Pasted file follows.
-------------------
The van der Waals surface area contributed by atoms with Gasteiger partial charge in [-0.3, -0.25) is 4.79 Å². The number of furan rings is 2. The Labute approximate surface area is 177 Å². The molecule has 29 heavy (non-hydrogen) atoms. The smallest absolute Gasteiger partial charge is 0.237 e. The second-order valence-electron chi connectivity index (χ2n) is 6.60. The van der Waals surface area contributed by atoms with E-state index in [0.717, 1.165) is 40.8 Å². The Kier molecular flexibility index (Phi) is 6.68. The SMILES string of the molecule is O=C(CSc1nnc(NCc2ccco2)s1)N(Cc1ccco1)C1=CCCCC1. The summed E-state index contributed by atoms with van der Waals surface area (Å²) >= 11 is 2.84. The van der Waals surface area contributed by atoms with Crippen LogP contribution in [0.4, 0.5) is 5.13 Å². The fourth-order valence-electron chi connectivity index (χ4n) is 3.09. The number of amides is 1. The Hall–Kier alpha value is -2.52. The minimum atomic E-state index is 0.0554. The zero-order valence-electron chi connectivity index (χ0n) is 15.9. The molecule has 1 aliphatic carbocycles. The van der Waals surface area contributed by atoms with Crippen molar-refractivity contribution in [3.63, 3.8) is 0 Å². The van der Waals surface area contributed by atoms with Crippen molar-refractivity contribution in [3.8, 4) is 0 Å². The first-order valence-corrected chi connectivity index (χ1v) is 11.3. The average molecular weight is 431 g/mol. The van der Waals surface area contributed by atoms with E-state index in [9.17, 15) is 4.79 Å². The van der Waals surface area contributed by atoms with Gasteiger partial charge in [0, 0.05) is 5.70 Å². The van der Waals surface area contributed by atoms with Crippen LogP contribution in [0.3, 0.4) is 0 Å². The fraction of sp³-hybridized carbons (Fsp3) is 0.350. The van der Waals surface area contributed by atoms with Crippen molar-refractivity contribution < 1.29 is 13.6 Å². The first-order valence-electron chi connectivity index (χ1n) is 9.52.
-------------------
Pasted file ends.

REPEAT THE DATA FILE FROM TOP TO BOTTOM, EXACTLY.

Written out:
The van der Waals surface area contributed by atoms with Gasteiger partial charge in [-0.3, -0.25) is 4.79 Å². The number of furan rings is 2. The Labute approximate surface area is 177 Å². The molecule has 29 heavy (non-hydrogen) atoms. The smallest absolute Gasteiger partial charge is 0.237 e. The second-order valence-electron chi connectivity index (χ2n) is 6.60. The van der Waals surface area contributed by atoms with E-state index in [0.717, 1.165) is 40.8 Å². The Kier molecular flexibility index (Phi) is 6.68. The SMILES string of the molecule is O=C(CSc1nnc(NCc2ccco2)s1)N(Cc1ccco1)C1=CCCCC1. The summed E-state index contributed by atoms with van der Waals surface area (Å²) >= 11 is 2.84. The van der Waals surface area contributed by atoms with Crippen LogP contribution in [0.4, 0.5) is 5.13 Å². The fourth-order valence-electron chi connectivity index (χ4n) is 3.09. The number of amides is 1. The Hall–Kier alpha value is -2.52. The minimum atomic E-state index is 0.0554. The zero-order valence-electron chi connectivity index (χ0n) is 15.9. The molecule has 1 aliphatic carbocycles. The van der Waals surface area contributed by atoms with Crippen molar-refractivity contribution in [3.63, 3.8) is 0 Å². The van der Waals surface area contributed by atoms with Crippen molar-refractivity contribution in [3.8, 4) is 0 Å². The first-order valence-corrected chi connectivity index (χ1v) is 11.3. The average molecular weight is 431 g/mol. The van der Waals surface area contributed by atoms with E-state index in [9.17, 15) is 4.79 Å². The van der Waals surface area contributed by atoms with Gasteiger partial charge in [0, 0.05) is 5.70 Å². The van der Waals surface area contributed by atoms with Crippen LogP contribution in [0.3, 0.4) is 0 Å². The fraction of sp³-hybridized carbons (Fsp3) is 0.350. The van der Waals surface area contributed by atoms with Crippen molar-refractivity contribution < 1.29 is 13.6 Å². The first-order valence-electron chi connectivity index (χ1n) is 9.52.